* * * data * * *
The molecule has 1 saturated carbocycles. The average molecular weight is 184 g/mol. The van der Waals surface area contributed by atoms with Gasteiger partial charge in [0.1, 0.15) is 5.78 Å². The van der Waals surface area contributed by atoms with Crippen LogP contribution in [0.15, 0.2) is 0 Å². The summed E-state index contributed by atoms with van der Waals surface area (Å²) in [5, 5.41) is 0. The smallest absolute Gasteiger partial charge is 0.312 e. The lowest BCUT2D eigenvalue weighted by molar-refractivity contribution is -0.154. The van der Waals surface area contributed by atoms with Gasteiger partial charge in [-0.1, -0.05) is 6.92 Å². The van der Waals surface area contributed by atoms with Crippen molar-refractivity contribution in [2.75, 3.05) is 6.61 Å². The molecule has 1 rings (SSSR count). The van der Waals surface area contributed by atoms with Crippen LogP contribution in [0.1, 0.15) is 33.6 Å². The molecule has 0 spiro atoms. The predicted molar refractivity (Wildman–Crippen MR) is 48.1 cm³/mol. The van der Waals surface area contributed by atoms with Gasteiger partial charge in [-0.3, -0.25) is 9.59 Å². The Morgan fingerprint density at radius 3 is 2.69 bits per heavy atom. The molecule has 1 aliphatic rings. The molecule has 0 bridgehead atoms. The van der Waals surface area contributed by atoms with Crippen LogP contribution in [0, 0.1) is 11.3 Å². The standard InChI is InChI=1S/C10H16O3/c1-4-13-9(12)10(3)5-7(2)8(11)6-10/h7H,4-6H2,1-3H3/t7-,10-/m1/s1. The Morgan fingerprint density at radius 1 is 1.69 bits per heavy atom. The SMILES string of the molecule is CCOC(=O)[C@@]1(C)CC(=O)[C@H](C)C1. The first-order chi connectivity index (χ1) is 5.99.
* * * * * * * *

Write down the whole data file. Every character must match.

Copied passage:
The molecule has 1 saturated carbocycles. The average molecular weight is 184 g/mol. The van der Waals surface area contributed by atoms with Gasteiger partial charge in [0.1, 0.15) is 5.78 Å². The van der Waals surface area contributed by atoms with Crippen LogP contribution in [0.15, 0.2) is 0 Å². The summed E-state index contributed by atoms with van der Waals surface area (Å²) in [5, 5.41) is 0. The smallest absolute Gasteiger partial charge is 0.312 e. The lowest BCUT2D eigenvalue weighted by molar-refractivity contribution is -0.154. The van der Waals surface area contributed by atoms with Gasteiger partial charge in [-0.1, -0.05) is 6.92 Å². The van der Waals surface area contributed by atoms with Crippen molar-refractivity contribution in [2.75, 3.05) is 6.61 Å². The molecule has 1 rings (SSSR count). The van der Waals surface area contributed by atoms with Crippen LogP contribution in [0.1, 0.15) is 33.6 Å². The molecule has 0 spiro atoms. The predicted molar refractivity (Wildman–Crippen MR) is 48.1 cm³/mol. The van der Waals surface area contributed by atoms with Gasteiger partial charge in [-0.3, -0.25) is 9.59 Å². The Morgan fingerprint density at radius 3 is 2.69 bits per heavy atom. The molecule has 1 aliphatic rings. The molecule has 0 bridgehead atoms. The van der Waals surface area contributed by atoms with Crippen LogP contribution in [0, 0.1) is 11.3 Å². The standard InChI is InChI=1S/C10H16O3/c1-4-13-9(12)10(3)5-7(2)8(11)6-10/h7H,4-6H2,1-3H3/t7-,10-/m1/s1. The Morgan fingerprint density at radius 1 is 1.69 bits per heavy atom. The SMILES string of the molecule is CCOC(=O)[C@@]1(C)CC(=O)[C@H](C)C1. The first-order chi connectivity index (χ1) is 5.99.